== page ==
Teaching through research

Caleb Milius uses the dry box in the chemistry lab.

By Emily Christensen | Photos Julie Drewes ’90

Whether it’s discovering the connection between gut bacteria and Alzheimer’s disease or analyzing how college students interpret the cues of sexual assault, Wartburg College students are finding ways to engage in meaningful research, all before earning an undergraduate degree. 

In addition to completing mandatory classroom research projects, many Wartburg students delve even deeper into their passions, seeking tangible ways to solve real-world issues, while padding a resume already laden with extracurriculars. For many, the hours spent poring over data and presenting their findings translate into a comfortable confidence that can set them apart in the interview process. 

“That is very attractive to employers, and it speaks to their competence to take charge of something and complete a project on their own,” said Dr. Brian McQueen, assistant professor of sociology. 

The benefits grow exponentially for those continuing with graduate studies. 

“They’ve done research and presented at conferences, but they’ve also developed a research agenda, which is increasingly important as graduate schools become more competitive and selective,” McQueen continued. “During the selection process, we can focus our efforts on the schools that would be a good fit for their research.”

A tradition of excellence

When Dr. Roy Ventullo, professor of biology and the Dr. Myrle Burk and Vera Burk Will Endowed Chair in Biology, came to Wartburg in 1994, senior research projects were embedded in the biology curriculum. Students would take one term to write and research their proposal. Their findings were presented to the professor between classes and in the evenings.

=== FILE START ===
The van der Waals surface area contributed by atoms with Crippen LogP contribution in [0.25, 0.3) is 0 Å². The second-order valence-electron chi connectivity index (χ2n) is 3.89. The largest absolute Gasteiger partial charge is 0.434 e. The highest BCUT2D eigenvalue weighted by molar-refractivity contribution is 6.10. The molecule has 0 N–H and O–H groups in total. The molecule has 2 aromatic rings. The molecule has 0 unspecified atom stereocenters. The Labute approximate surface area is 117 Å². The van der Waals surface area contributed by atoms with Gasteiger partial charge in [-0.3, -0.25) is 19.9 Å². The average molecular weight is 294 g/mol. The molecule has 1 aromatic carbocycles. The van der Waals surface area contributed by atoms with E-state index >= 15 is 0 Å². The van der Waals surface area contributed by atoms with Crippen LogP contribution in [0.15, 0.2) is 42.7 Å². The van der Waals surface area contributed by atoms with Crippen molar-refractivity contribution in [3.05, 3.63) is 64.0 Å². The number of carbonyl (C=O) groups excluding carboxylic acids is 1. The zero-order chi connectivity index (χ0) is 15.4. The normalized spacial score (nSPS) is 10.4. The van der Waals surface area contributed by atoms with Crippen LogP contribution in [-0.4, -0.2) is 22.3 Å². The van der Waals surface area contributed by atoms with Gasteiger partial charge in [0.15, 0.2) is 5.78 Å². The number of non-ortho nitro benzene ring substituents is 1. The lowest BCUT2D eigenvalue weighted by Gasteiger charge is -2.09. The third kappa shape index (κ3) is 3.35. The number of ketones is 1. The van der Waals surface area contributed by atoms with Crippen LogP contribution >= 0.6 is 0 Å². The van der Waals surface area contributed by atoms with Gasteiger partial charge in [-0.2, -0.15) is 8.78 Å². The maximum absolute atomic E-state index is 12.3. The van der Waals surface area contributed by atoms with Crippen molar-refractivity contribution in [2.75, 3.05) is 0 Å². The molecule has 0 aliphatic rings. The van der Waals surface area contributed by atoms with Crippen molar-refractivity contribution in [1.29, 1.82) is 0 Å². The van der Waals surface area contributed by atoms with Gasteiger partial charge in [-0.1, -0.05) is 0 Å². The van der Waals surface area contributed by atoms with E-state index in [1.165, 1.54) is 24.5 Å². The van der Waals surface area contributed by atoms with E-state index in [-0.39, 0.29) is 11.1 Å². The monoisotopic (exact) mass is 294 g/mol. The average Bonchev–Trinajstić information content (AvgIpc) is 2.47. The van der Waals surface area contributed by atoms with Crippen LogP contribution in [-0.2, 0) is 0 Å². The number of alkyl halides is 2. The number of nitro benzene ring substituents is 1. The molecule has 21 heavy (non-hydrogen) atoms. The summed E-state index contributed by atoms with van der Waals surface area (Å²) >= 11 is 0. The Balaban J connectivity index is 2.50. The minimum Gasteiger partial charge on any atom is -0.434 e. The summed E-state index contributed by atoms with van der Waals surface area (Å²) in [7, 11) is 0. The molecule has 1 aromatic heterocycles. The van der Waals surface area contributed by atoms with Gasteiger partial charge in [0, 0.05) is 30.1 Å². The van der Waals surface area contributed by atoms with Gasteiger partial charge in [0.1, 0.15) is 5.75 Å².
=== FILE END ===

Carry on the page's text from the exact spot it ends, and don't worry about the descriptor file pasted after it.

Ventullo was aware of how research was presented at the national level. He asked his chair, Dr. Ann Henninger, for permission to expand the research methods curriculum to two terms and to arrange a group poster presentation for all students at the end of the year. The first presentation in Buhr Lounge was well attended and positively received. 

Ferol Menzel, then dean of academic affairs, named Ventullo as director of undergraduate research, a newly created position. In 2012, more than 400 students—from across all academic disciplines—participated in the college’s inaugural Research, Internship, and Creative Endeavor (RICE) Day. 

“This is more the norm now, but we were on the leading edge of research presentations when we started doing those poster sessions,” Ventullo said. “We used to write four or five requests for McElroy grants and were the only college requesting money. Now other schools are competing for those same dollars.” 

Finding funding

With the new position came a small budget to provide fellowships for students who spend their summer working alongside faculty—or on their own—researching a mutually agreed upon topic. That same fund helps students cover the cost of traveling to regional and national conferences to present their findings. 

Dr. Shawn Ellerbroek, associate professor of chemistry/biochemistry and the Ralph E. Otto Endowed Professor in Chemistry, and his students have benefitted from the fund several times over the years.